LAS VEGAS (CN) - Nationwide proliferation of casinos feeds a $300 billion annual money laundering industry, the federal government says, and it's asked the gambling industry to help stop it.
In its 2015 National Money Laundering Risk Assessment report , the Department of the Treasury says fraud and drug trafficking account for most of the $300 billion laundered each year, with fraud greatly outweighing drug trafficking.
Fraud against federal programs accounts for more than twice as much money laundered as drug trafficking, and drug trafficking generates about $64 billion in sales each year in the United States, according to the Treasury report.
Unlike banks, which answer to multiple federal regulators, casinos answer only to the federal Financial Crimes Enforcement Network (FinCEN), and state regulatory bodies, and the FinCen director says casinos must work harder to comply with the U.S. Bank Secrecy Act.
Addressing casino executives during the 2014 Bank Secrecy Act Conference in Las Vegas, FinCEN Director Jennifer Calvery described casinos as "complex financial institutions with intricate operations that extend credit, and that conduct millions of dollars of transactions every day. They cater to millions of customers with their bets, markers, and redemptions.
"While the vast majority of these transactions are purely for entertainment purposes, casinos can serves as a vehicle for the use, movement, and concealment of ill-gotten gains," Calvery said.
The Bank Secrecy Act aimed to thwart criminal activity, such as money laundering, by making large financial transactions more transparent. It requires casinos to report any combination of transactions amounting to more than $10,000 and file reports on any suspicious activity.
Casinos filed nearly 20,000 financial transaction reports in 2012, and that doubled to about 40,000 in 2014, according to FinCEN.
Las Vegas Sands in 2013 paid nearly $47 million to end a federal money laundering investigation involving a Mexican drug dealer. In the 13 years before that, the Treasury Department had collected only $4.2 million in fines from casinos across the country.
In September last year, Caesars Entertainment paid a $9.5 million fine to settle a money laundering investigation, and Caesars admitted it let wealthy patrons gamble in private room in the Caesar Palace VIP suites, which primarily serve Chinese guests.
"Caesars allowed a blind spot to exist in its compliance program - private gaming salons - enabling some of the most lucrative, and riskiest, financial transactions to avoid the scrutiny of Caesars' compliance program," FinCEN said of the settlement.
The Trump Taj Mahal in Atlantic City last year paid a $10 million fine for violating the Bank Secrecy Act's reporting requirements.
Casinos can be ideal tools for criminals to launder money, as they have more lax reporting requirements than banks and other financial institutions, and a guest buying tens of thousands of dollars in chips and cashing them in later on will not raise alarms. A similar transaction at a bank would result in numerous questions to ascertain the money's origin.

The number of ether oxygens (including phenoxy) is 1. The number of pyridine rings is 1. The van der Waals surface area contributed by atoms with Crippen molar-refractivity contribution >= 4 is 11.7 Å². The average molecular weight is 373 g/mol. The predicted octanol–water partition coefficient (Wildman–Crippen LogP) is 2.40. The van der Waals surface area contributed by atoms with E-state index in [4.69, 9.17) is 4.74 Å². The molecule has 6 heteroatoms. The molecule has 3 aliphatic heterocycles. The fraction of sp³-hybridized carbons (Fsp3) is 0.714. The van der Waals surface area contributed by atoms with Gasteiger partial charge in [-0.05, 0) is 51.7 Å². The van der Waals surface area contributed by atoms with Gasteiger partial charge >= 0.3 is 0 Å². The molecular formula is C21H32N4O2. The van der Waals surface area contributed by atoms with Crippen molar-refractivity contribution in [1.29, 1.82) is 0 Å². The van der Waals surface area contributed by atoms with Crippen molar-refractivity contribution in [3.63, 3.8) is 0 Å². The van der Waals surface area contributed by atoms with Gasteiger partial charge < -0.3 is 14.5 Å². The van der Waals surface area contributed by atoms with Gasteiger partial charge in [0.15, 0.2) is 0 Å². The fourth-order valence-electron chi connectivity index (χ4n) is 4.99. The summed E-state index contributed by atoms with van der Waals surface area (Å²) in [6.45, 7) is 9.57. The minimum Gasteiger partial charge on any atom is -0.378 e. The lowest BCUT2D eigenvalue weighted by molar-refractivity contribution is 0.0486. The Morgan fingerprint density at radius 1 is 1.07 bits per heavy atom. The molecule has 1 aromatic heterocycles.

"You can walk into a casino with 100 grand and turn it into chips," DEA spokeswoman Erica Curry told the Arizona Daily Star in October last year.
The DEA and state investigators in 2013 prosecuted drug traffickers accused of using a Tucson casino to launder money from a $1.6 million drug-trafficking ring.
Sharing a border with Mexico and its drug cartels, Curry said, Arizona's tribal casinos are vulnerable to money laundering by drug traffickers.
"The geographic location of casinos in Southern Arizona probably makes it ideal for anybody coming from south of the border to exploit," Curry told the Daily Star.
Curry said the most common way to launder money at a casino is to buy a large number of chips, spend a few on "minimal" betting, then cash out.
Though drug traffickers use casinos to launder money, a federal report indicates that most criminal proceeds laundered through casinos and other financial institutions comes from fraud.
Income tax returns, Medicaid and Medicare reimbursements, and food and nutrition subsidies are among the more common ways people and organizations commit fraud against federal programs, according to the report.
Also contributing to money laundering is human trafficking, organized crime and public corruption. The report identifies the five most common types of money laundering as cash, banking, money services businesses, casinos and securities.
To fight money laundering, FinCEN Director Calvery says, casinos need to assess where people get their money, particularly in high-risk jurisdictions where criminal activity and money laundering are common, and learn more about customers who make large transactions.
Casinos also need to pay close attention to international money transfers to see if third parties or unregistered money service businesses are involved.
Casinos also need to pay close attention to gaming accounts, Calvery says, to ensure they are not used to park money and hide it from federal regulators or to pass large sums of money through accounts with little indication of gambling.
Casinos can share information with other casinos, banks and financial institutions to help prevent money laundering that might be used to finance international terrorism and crime, Calvery said.
The American Gaming Association published a 24-page report on "Best Practices for Anti-Money Laundering Compliance" in December last year.
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